Mourning George Floyd in the Month of Pride
by Kira Lingala
As Pride month begins and members of the LGBTQ+ community across the country struggle to find ways to connect in the midst of a public health emergency, black and brown members of our community have been reminded again and again that their bodies and souls are not valued in this country.
From those at the height of political power to dog walkers in Central Park, white racists have displayed their capacity for violence and their indifference to suffering. That reality was already apparent as communities of color have borne the brunt of the COVID19 pandemic. Of the first 100 COVID-related deaths in Chicago, 70 were black.
However, it was the recent killings of George Floyd, Tony McDade, Breonna Taylor, and Ahmaud Arbery that thrust the horrors of American racism squarely in the public eye, once again.
Scenes poured in from protests across the country of anguish, solidarity, and resilience in the face of a police force that appeared emboldened to commit acts of violence, entirely unprovoked, even as they were filmed.
Images like these often confuse and distress those not on the frontlines. Some, from a place of privilege, ask that we stop the protests, stop the discord so that they don't have to see cities burn, and police act as an occupying force. Of course, for black and brown people living in the most distressed neighborhoods and cities, police are always an occupying force and the fire is always raging, even if it can't be seen from white enclaves.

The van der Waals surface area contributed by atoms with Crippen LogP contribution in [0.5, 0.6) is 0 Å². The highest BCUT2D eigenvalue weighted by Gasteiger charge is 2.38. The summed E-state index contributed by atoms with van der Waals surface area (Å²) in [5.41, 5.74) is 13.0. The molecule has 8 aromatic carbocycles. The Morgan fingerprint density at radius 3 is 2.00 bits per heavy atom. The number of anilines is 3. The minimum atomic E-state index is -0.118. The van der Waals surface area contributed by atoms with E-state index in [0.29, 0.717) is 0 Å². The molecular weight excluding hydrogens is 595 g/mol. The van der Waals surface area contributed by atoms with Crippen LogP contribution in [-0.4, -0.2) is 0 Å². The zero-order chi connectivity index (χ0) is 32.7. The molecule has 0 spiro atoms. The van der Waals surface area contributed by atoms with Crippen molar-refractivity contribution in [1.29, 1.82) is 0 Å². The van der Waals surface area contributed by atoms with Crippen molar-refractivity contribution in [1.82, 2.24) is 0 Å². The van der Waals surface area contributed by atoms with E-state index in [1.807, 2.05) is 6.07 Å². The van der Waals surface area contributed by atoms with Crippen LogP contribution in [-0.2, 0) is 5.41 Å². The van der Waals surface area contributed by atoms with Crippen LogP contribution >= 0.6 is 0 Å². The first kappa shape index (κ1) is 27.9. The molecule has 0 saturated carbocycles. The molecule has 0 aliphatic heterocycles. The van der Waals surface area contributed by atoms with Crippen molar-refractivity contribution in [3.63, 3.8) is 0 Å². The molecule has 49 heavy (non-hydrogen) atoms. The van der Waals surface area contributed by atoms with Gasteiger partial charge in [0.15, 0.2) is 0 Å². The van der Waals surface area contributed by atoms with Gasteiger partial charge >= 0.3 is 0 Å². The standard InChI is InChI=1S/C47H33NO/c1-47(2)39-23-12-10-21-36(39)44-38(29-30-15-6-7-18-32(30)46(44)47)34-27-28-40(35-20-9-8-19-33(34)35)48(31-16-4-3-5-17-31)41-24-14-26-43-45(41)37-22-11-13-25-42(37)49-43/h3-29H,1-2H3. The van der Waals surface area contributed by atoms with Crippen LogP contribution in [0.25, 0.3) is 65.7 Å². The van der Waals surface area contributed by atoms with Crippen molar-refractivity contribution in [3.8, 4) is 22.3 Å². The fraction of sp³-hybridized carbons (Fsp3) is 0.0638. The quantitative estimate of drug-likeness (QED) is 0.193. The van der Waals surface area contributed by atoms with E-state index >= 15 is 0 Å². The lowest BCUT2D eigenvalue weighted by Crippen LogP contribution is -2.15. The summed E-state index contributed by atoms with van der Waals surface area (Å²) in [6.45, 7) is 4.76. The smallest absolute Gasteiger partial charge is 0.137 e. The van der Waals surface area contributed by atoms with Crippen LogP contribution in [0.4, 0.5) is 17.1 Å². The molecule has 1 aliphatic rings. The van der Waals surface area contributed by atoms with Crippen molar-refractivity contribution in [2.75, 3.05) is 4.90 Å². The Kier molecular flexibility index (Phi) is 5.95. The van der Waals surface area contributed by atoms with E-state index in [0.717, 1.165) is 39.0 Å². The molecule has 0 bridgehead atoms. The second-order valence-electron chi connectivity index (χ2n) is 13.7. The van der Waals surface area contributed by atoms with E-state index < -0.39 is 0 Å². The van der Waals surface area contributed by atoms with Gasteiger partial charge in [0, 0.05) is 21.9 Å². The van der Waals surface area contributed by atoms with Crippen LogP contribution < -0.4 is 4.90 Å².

The LOFT, joined by LGBTQ+ organizations across the country, are organizing ways to bring our community together virtually, even in these darkest of times. But as the racial tensions that have been a part of this country since its inception boil over, it is important to look back at the history of these two movements, how they intertwine, and why they must support each other.
These events were not separate, but inextricably linked. Trans women of color like Marsha P. Johnson are now rightly recognized as the first to fight back against the police on that fateful night. The crowds singing “We Shall Overcome” during the uprising illustrate the links between the black Civil Rights Movement and the LGBTQ+ Rights Movement.
These connections ran in both directions as some prominent racial justice advocates, like James Baldwin, Bayard Rustin, and Audre Lorde, were also members of the LGBTQ+ community.
Famed gay rights activist Frank Kameny drew inspiration from civil rights slogans like Stokely Carmichael’s “Black is Beautiful” to coin the phrase “Gay is Good.” Today, the solidarity between black antiracist activists and LGBTQ+ activists is apparent in the leadership of black queer women like Patrisse Cullors, who helped to found the Black Lives Matter movement.
His death, along with those of so many other Black transgender people, is a testament to the necessity of solidarity at this moment. For those of us who bear the burden of multiple marginalized identities, there is no choice between one cause or the other.
In “Age, Race, Class, and Sex: Women Redefining Difference,” the queer, black icon Audre Lorde rejected attempts to divide her identity, saying, “I am constantly being encouraged to pluck out some one aspect of myself and present this as the meaningful whole… My fullest concentration of energy is available to me only when I integrate all parts of who I am… Only then can I bring myself and my energies as a whole to the service of those struggles.”